Epidemiology Courses Taught by Betsy Foxman

EPID509: Evolution, Behavior and Public Health

  • Graduate level
  • Fall term(s)
  • 3 Credit Hour(s)
  • Instructor(s): Foxman, Betsy
  • Offered every other year
  • Last offered Fall 2015
  • Description: This course will teach the core principles of evolutionary biology and the special challenges of applying them to problems in psychology and public health. The course will begin with the subset of core principles of evolutionary biology that have particular applications in psychology and public health. Some of the early classes will be divided into subsections so we can match teaching to the backgrounds of students from different areas. It will then survey the fast growing field of evolutionary medicine, what it offers to psychology and public health already, and new applications that are likely to be especially useful. Most of the detailed examples will be from infectious disease and evolutionary aspects of behavioral disorders and behaviors that influence disease susceptibility. The course will close by addressing the challenges of formulating and testing evolutionary hypotheses about why natural selection left our bodies vulnerable to diseases, emphasizing how new research questions emerge from an evolutionary perspective, and new methodologies for rigorously testing evolutionary hypotheses about disease. At the conclusion of the course, participants will understand how core principles of evolutionary biology have been and can be applied to public health problems, and they will have a moderately developed critical capacity for assessing research reports in the area.
  • Course Goals: Introduce students to basic principles of evolutionary theory, especially as they apply to health and disease, with special emphasis on infectious diseases and behavioral and mental disorders.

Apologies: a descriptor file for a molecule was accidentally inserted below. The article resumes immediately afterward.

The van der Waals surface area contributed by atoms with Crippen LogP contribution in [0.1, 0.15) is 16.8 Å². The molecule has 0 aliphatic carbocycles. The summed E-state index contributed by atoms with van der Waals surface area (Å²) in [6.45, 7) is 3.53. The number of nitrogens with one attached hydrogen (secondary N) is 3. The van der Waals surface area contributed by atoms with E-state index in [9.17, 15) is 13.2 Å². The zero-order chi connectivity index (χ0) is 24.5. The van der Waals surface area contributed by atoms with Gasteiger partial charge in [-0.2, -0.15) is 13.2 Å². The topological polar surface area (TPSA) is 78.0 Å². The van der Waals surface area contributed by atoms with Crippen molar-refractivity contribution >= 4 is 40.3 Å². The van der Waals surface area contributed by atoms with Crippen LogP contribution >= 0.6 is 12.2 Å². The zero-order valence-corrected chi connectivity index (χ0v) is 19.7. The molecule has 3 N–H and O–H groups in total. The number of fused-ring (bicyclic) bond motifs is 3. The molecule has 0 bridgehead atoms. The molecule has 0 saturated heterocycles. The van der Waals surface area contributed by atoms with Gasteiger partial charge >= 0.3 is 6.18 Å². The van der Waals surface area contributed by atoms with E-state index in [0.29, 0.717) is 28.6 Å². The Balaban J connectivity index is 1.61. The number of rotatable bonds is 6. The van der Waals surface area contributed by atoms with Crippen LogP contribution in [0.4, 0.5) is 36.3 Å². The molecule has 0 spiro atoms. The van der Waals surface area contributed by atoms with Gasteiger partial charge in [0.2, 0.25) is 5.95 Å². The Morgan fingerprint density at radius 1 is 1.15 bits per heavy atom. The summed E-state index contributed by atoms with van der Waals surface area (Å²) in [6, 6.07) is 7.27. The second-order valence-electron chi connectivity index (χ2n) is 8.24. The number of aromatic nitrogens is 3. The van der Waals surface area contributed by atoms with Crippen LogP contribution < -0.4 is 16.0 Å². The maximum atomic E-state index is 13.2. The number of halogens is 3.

• Competencies: Be able to define and give examples of the relevant core evolutionary concepts. Demonstrate familiarity with the techniques and methods used in evolutionary biology. Demonstrate ability to formulate and plan studies to test evolutionary hypotheses. Be able to critically review and analyze applications of evolutionary theory in the scientific literature.
  • Learning Objectives: Learn how to formulate and test evolutionary hypotheses about why selection has left the body vulnerable to physical and mental disorders. Learn to critically review and analyze applications of evolutionary theory to problems in public health, psychology and medicine.
  • This course is cross-listed with Psychology 515 in the LS&A department.

EPID655: Epidemiologic Field Investigations in Infection Control

  • Graduate level
  • Winter term(s)
  • 4 Credit Hour(s)
  • Instructor(s): Foxman, Betsy
  • Last offered Winter 2016
  • Prerequisites: EPID 600 or equivalent, Epid 640, Biostat 503 or 553,EPID 600 or Perm. Instr.,EPID 600 or equivalent, Epid 640, Biostat 503 or 553,EPID 600 or Perm. Instr.,EPID 600 or equivalent, Epid 640, Biostat 501 or 521, EPID 600 or Perm. Instr.
  • Description: Formulation of study goals, selection of epidemiologic parameters, sampling strategies, questionnaire design and administration, database construction, entry and validation, interpretation of univariate and bivariate results. Student groups design and execute a pilot field study.
  • Competencies: After completing this class data collection and management survey design sampling strategies calculating power" and public health surveillance).•Demonstrate effective communication of epidemiologic findings in written and oral formats"After completing this class" students will have attained the following Epidemiology Department MPH competencies: Be familiar with basic aspects of field methods in epidemiology (e.g. human subject protection" data collection and management survey design sampling strategies calculating power" and public health surveillance).Demonstrate effective communication of epidemiologic findings in written and oral formats.